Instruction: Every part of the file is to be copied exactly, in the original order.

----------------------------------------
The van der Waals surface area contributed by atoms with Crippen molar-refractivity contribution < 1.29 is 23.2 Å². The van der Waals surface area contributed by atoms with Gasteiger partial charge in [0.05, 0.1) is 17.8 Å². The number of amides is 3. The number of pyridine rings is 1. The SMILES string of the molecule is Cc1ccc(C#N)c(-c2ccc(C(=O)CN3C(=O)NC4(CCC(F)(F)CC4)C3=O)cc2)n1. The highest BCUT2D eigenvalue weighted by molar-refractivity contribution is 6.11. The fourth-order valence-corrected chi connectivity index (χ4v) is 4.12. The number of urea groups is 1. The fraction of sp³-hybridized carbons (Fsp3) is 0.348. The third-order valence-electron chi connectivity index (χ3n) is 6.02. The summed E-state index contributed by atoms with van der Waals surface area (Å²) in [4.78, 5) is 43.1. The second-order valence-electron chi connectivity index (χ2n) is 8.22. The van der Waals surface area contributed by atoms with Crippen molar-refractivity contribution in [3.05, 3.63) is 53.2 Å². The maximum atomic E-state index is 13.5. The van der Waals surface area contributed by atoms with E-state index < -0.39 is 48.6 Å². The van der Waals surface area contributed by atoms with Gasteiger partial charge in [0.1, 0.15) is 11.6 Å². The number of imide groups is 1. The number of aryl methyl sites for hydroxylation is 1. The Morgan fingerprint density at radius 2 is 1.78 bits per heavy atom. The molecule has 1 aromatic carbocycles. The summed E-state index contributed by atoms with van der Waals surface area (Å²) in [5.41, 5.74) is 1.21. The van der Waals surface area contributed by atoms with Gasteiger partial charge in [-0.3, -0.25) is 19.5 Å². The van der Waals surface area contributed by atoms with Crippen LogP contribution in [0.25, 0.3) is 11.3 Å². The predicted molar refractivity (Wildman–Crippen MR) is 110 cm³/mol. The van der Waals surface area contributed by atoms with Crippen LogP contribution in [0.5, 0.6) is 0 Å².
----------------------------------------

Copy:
The van der Waals surface area contributed by atoms with Crippen molar-refractivity contribution < 1.29 is 23.2 Å². The van der Waals surface area contributed by atoms with Gasteiger partial charge in [0.05, 0.1) is 17.8 Å². The number of amides is 3. The number of pyridine rings is 1. The SMILES string of the molecule is Cc1ccc(C#N)c(-c2ccc(C(=O)CN3C(=O)NC4(CCC(F)(F)CC4)C3=O)cc2)n1. The highest BCUT2D eigenvalue weighted by molar-refractivity contribution is 6.11. The fourth-order valence-corrected chi connectivity index (χ4v) is 4.12. The number of urea groups is 1. The fraction of sp³-hybridized carbons (Fsp3) is 0.348. The third-order valence-electron chi connectivity index (χ3n) is 6.02. The summed E-state index contributed by atoms with van der Waals surface area (Å²) in [4.78, 5) is 43.1. The second-order valence-electron chi connectivity index (χ2n) is 8.22. The van der Waals surface area contributed by atoms with Crippen molar-refractivity contribution in [3.05, 3.63) is 53.2 Å². The maximum atomic E-state index is 13.5. The van der Waals surface area contributed by atoms with E-state index < -0.39 is 48.6 Å². The van der Waals surface area contributed by atoms with Gasteiger partial charge in [0.1, 0.15) is 11.6 Å². The number of imide groups is 1. The number of aryl methyl sites for hydroxylation is 1. The Morgan fingerprint density at radius 2 is 1.78 bits per heavy atom. The molecule has 1 aromatic carbocycles. The summed E-state index contributed by atoms with van der Waals surface area (Å²) in [5.41, 5.74) is 1.21. The van der Waals surface area contributed by atoms with Gasteiger partial charge in [-0.3, -0.25) is 19.5 Å². The van der Waals surface area contributed by atoms with Crippen LogP contribution in [0.25, 0.3) is 11.3 Å². The predicted molar refractivity (Wildman–Crippen MR) is 110 cm³/mol. The van der Waals surface area contributed by atoms with Crippen LogP contribution in [0.5, 0.6) is 0 Å².